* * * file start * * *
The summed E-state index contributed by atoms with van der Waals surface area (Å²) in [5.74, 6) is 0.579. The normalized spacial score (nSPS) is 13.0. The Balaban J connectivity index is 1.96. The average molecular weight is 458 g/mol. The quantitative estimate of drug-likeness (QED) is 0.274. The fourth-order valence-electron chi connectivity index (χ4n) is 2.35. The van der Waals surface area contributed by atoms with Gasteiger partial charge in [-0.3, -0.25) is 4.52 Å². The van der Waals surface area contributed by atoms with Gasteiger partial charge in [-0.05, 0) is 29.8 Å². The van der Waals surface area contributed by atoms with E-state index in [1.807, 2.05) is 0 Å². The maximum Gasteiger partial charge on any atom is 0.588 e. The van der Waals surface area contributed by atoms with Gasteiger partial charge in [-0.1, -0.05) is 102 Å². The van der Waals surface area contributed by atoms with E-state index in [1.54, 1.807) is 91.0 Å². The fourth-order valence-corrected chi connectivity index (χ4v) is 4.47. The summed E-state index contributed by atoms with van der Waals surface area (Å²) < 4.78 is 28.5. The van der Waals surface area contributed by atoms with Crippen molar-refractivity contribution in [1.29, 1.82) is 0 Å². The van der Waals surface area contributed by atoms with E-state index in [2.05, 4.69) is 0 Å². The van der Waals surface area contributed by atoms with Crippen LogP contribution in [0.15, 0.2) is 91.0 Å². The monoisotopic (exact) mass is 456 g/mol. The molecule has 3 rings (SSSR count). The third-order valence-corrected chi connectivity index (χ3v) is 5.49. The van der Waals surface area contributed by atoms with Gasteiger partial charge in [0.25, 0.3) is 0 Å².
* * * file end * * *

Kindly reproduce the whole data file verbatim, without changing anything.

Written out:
The summed E-state index contributed by atoms with van der Waals surface area (Å²) in [5.74, 6) is 0.579. The normalized spacial score (nSPS) is 13.0. The Balaban J connectivity index is 1.96. The average molecular weight is 458 g/mol. The quantitative estimate of drug-likeness (QED) is 0.274. The fourth-order valence-electron chi connectivity index (χ4n) is 2.35. The van der Waals surface area contributed by atoms with Gasteiger partial charge in [-0.3, -0.25) is 4.52 Å². The van der Waals surface area contributed by atoms with Gasteiger partial charge in [-0.05, 0) is 29.8 Å². The van der Waals surface area contributed by atoms with E-state index in [1.807, 2.05) is 0 Å². The maximum Gasteiger partial charge on any atom is 0.588 e. The van der Waals surface area contributed by atoms with Gasteiger partial charge in [-0.1, -0.05) is 102 Å². The van der Waals surface area contributed by atoms with E-state index in [1.54, 1.807) is 91.0 Å². The fourth-order valence-corrected chi connectivity index (χ4v) is 4.47. The summed E-state index contributed by atoms with van der Waals surface area (Å²) < 4.78 is 28.5. The van der Waals surface area contributed by atoms with Crippen molar-refractivity contribution in [1.29, 1.82) is 0 Å². The van der Waals surface area contributed by atoms with E-state index in [2.05, 4.69) is 0 Å². The van der Waals surface area contributed by atoms with Crippen LogP contribution in [0.15, 0.2) is 91.0 Å². The monoisotopic (exact) mass is 456 g/mol. The molecule has 3 rings (SSSR count). The third-order valence-corrected chi connectivity index (χ3v) is 5.49. The van der Waals surface area contributed by atoms with Gasteiger partial charge in [0.25, 0.3) is 0 Å².